“Araghchi said that Trump's hostile, threatening, and unlawful remarks are in contravention of the International Law,” IRNA reported.
Read Trump's tweets below:
The Iranian government is set to make a decision on the future of the nuclear deal on Sunday.
President Hassan Rouhani's Cabinet will hold a meeting Sunday evening to discuss the fifth phase of cutting down its nuclear commitments, which will determine the country's approach to the Joint Comprehensive Plan of Action (JCPOA), Iran’s Foreign Ministry said Sunday.
"Today's decision will determine Iran's policy concerning the implementation of the JCPOA and the future of the deal," Iranian Foreign Ministry spokesman Abbas Mousavi said Sunday at a presser in Tehran, as quoted by state news agency IRNA.
France, Germany and China have urged Iran to preserve the deal.
Mousavi also said that foreign media is trying to portray killed general Qasem Soleimani in a wrong way and that those attempts will not succeed.
He thanked the Iraqi government for the funeral ceremony for those killed in the US airstrike Friday, and expressed condolences on the “martyrdom” of Abu Mahdi Al-Muhandis and everyone killed in the airstrike.
The European Union Foreign Affairs Chief Josep Borrell has invited Iranian Foreign Minister Javad Zarif to Brussels, the EU’s diplomatic branch wrote in a statement on Sunday.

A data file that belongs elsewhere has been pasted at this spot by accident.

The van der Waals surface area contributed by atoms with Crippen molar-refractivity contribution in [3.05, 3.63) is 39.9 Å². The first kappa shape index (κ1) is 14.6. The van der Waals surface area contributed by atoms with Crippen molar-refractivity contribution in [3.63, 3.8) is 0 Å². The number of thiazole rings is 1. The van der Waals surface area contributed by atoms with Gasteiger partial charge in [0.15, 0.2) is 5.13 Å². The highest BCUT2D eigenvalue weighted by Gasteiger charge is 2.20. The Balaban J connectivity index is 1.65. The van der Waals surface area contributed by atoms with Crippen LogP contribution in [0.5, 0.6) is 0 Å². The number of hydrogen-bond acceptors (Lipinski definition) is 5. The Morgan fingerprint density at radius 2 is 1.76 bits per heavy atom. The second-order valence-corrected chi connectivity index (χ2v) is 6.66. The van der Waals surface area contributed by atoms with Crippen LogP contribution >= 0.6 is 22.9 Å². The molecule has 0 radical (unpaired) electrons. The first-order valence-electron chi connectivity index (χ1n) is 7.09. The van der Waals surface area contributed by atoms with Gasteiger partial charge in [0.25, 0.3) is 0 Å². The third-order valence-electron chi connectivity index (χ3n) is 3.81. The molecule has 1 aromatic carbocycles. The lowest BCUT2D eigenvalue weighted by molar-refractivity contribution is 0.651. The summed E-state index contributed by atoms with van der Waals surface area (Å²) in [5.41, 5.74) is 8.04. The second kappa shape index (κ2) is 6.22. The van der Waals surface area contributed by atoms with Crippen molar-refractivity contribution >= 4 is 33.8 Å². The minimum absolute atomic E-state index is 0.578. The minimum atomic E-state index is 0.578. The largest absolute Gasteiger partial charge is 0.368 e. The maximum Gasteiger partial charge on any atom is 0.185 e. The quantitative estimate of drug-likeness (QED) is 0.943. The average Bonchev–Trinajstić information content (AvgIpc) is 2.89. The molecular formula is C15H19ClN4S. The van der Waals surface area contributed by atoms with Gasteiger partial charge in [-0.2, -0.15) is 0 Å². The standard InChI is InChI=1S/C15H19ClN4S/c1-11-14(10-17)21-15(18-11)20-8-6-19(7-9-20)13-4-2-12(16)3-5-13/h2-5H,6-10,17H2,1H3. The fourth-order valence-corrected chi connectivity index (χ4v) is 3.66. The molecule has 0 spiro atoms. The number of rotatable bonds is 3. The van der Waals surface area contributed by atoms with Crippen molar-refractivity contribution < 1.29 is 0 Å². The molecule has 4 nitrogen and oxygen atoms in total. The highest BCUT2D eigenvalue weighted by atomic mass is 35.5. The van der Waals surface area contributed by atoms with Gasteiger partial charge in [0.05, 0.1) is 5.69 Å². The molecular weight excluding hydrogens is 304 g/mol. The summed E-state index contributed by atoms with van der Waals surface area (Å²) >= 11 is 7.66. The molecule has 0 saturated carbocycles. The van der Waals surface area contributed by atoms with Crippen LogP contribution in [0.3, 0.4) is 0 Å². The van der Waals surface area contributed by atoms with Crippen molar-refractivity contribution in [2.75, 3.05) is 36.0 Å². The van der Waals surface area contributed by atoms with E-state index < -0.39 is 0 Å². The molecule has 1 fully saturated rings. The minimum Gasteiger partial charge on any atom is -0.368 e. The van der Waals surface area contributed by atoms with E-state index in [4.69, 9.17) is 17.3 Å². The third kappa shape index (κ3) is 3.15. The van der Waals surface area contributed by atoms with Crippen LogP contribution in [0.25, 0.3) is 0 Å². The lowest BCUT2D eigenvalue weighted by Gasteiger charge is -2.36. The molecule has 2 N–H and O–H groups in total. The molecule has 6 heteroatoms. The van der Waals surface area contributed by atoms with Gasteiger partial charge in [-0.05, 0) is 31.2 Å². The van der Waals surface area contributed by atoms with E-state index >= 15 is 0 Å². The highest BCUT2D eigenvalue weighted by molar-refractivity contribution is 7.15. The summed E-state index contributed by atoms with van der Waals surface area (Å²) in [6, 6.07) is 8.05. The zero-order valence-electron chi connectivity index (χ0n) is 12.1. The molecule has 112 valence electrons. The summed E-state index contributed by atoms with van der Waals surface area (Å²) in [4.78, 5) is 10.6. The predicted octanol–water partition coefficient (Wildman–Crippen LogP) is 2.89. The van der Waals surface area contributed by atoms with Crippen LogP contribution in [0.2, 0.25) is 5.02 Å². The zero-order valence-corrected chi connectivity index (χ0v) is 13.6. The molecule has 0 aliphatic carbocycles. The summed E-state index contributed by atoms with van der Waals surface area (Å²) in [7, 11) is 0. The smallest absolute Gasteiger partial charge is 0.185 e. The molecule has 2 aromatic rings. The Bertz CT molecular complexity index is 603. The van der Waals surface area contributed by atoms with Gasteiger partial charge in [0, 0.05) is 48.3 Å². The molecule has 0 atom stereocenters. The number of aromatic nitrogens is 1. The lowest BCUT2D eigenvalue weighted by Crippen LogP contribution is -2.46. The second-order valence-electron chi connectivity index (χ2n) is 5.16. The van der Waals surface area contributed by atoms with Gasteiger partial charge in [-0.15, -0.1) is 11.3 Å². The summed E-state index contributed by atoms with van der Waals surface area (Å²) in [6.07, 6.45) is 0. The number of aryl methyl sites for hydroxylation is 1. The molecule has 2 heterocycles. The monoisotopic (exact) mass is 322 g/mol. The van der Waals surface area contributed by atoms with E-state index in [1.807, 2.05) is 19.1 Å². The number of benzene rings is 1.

According to the statement by the EU External Action Service, Borrell and Zarif spoke on the phone during the weekend about “the need for de-escalation” and “the importance of preserving the JCPOA [nuclear deal].”
The statement further states that in the call, Borrell “urged Iran to exercise restraint” and “carefully consider any reaction” in order to avoid further escalation. Borrell said a regional political solution was “the only way forward” and the EU was ready to support this.
The scale of Iran's influence across the Middle East in on display on Sunday.
In Beirut, the Iran-backed Lebanese militant group Hezbollah is holding a rally and a memorial service to honor “two martyrs Soleimani and Al-Muhandis.”
Hezbollah Secretary General Hassan Nasrallah condemned the killing of Soleimani and said that the US will not be able to achieve any of its goals by this.
Nasrallah has also said that the group would "complete his path and work day and night to achieve his goals."